Or you could need a new roof etc etc omg yep it's awful.
posted by kris.reiss at 12:18 PM on August 15, 2011


kris.reiss has it. Very many roof leaks are at the seal in the flashing where a vent passes through the roofing (pipe boot). Very many of those are caused by the rubber seal (boot) being nicked while stretching it around the vent tube which often has sharp edges at the top where it was cut. This is easily remedied and can be done without removing the old flashing or seal.
posted by bz at 1:34 PM on August 15, 2011 [1 favorite]


Well, I'm currently waiting on roofer to come look at our roof, even though I'm not in the top floor (leaking) unit. It depends on your condo association, but in our case the association pays for the fix on the outside (said roofer) and the individual unit is responsible for fixing anything within their unit (the ceiling around your vent). Because we don't have professional management, I got the lucky straw of talking with the roofer this time.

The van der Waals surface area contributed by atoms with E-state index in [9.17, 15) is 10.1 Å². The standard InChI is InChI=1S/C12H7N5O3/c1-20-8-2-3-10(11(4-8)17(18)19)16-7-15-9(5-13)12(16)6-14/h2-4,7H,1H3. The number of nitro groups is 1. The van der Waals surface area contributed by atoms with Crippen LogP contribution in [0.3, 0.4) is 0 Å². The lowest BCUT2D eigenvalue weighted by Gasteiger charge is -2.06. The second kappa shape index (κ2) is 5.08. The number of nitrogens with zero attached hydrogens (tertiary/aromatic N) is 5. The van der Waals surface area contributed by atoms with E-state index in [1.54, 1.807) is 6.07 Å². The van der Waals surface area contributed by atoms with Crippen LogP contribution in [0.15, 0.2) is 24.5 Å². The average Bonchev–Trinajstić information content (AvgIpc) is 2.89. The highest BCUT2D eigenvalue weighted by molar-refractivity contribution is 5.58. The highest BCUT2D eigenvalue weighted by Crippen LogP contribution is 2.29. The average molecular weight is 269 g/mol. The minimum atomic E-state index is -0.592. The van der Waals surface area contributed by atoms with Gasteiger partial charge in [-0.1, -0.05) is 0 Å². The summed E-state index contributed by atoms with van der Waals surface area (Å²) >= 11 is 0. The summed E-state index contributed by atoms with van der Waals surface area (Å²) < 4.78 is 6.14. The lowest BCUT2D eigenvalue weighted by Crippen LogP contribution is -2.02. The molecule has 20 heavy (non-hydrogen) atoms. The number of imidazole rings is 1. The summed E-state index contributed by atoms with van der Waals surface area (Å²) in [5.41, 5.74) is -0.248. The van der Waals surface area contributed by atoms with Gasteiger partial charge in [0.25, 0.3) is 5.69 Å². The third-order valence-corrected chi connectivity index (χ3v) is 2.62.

I agree that it's likely the flashing, hopefully a quick fix, and that if you've caught it quickly enough it should require a lot of repairs within your own condo.
posted by ldthomps at 1:40 PM on August 15, 2011


This happened to me, and it was the flashing. But the way the roof was built meant it was REALLY difficult to put on flashing that actually sealed against heavy rain. We had repair people come out six times before it was fixed. The final time, it was a repairman WE chose, and we had a much better experience. When the condo board (assuming this = body corporate in Aus) called their repairman, he reported to them, and was reluctant to give us full details on what he was doing, what the problem was, whether he considered it properly fixed, etc.